Tennessee inmate asks to die to help ailing parents live

HICKMAN COUNTY, Tenn. (WKRN) – An inmate housed at the Turney Center in Hickman County is asking the Tennessee Supreme Court to allow him the right to die in prison so his organs can be harvested for his ailing parents.

Kenneth Thomas, 37, is not ill. In fact, other than being asthmatic, he reports being in relatively good health.

Thomas was convicted of the 1999 murder of Andrew Titus who was killed during a north Nashville robbery.

Thomas, along with a two other men, were implicated. Thomas was sentenced to life in prison and is not eligible for parole until 2063.

All of his appeals for his conviction have failed and now Thomas has petitioned to be allowed to use euthanasia to take his life and donate his heart and kidneys to his mother and father.

The pleading is part of a larger 35-page letter asking to have his conviction overturned.

“I’ve finally come to the realization that I will never again leave prison alive,” he wrote in a letter dated May 15 toWKRN’s Joseph Pleasant. “As a result, today I requested of the Tennessee Supreme Court to grant me a ‘Death with Dignity’ in the form of euthanasia.”

WKRN reached out to the Tennessee Department of Correction, to find out what the state policy is for tissue donations from inmates who die in prison.

In a statement, TDOC spokeswoman Alison Randgaard said, “Physician assisted suicide is not legal anywhere in the state of Tennessee, including our prison system. In order to protect their privacy, the Tennessee Department of Correction cannot comment on the health history and treatment requests of specific offenders.”

Thomas’ parents declined an interview on their son’s request for euthanasia, citing their failing health.

Even if the state were to allow for euthanasia in jail, the actual transplantation of organs creates specific challenges.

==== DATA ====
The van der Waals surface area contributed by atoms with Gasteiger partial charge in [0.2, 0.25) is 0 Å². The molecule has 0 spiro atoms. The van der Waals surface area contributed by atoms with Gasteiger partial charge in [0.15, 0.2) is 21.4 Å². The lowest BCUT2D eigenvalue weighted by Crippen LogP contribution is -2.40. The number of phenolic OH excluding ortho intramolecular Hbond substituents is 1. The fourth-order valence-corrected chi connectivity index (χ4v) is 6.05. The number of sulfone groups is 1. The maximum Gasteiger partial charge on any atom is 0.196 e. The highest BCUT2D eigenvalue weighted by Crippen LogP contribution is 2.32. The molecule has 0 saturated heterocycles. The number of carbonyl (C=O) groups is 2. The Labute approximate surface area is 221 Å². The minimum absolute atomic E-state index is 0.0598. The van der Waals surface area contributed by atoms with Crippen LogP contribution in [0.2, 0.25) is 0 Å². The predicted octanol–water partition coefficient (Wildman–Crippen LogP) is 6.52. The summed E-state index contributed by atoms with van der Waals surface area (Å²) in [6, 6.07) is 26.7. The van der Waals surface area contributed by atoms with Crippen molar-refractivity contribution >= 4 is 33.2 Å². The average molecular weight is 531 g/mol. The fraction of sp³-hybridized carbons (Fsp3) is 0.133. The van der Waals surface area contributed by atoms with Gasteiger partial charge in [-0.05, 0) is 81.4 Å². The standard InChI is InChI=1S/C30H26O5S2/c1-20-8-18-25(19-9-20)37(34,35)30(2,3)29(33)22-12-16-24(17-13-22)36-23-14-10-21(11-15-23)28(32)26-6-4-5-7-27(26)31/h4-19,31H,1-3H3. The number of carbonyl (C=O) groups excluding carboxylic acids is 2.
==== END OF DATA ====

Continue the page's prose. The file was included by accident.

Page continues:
According to Donate Life Tennessee, there are more than 2,800 people in Tennessee waiting for organ donations.

The organization has not been involved with Thomas’ request, but told WKRN directed donations, like the ones Thomas wants to make, take a lot of coordination.

“I don’t think most of the general public recognizes this is kind of a rare process, because most people, when they pass away, it is from cardiac death,” Public Relations Coordinator Steven Jamison said. “Your heart has stopped beating, so blood and oxygen has stopped flowing through your body. Right then and there, organ donation is typically not going to be an option.”

There is also the need for the organs to be a match so the transplant will be successful. A lot of the testing happens after the patient has passed away.

The recipients also must be on the transplant list.

There is a huge need for people to be organ donors and to be willing to donate a loved one’s organs if they are not on the list when they pass away.

“You are talking about 124,000 Americans waiting for a life-saving organ transplant,” Jamison said. “When one donor potentially can enhance or save more than 50 lives that is a pretty amazing amount of people.”

The most needed organ, according to Jamison, is kidneys and with livers coming in as the second most needed organ.

The Supreme Court confirmed to WKRN that it has received the request, but the court has not decided if it will take up the case.

It could take a few months before a decision is made. Then if oral arguments are heard, it could be another three to four months before the court issues an opinion.

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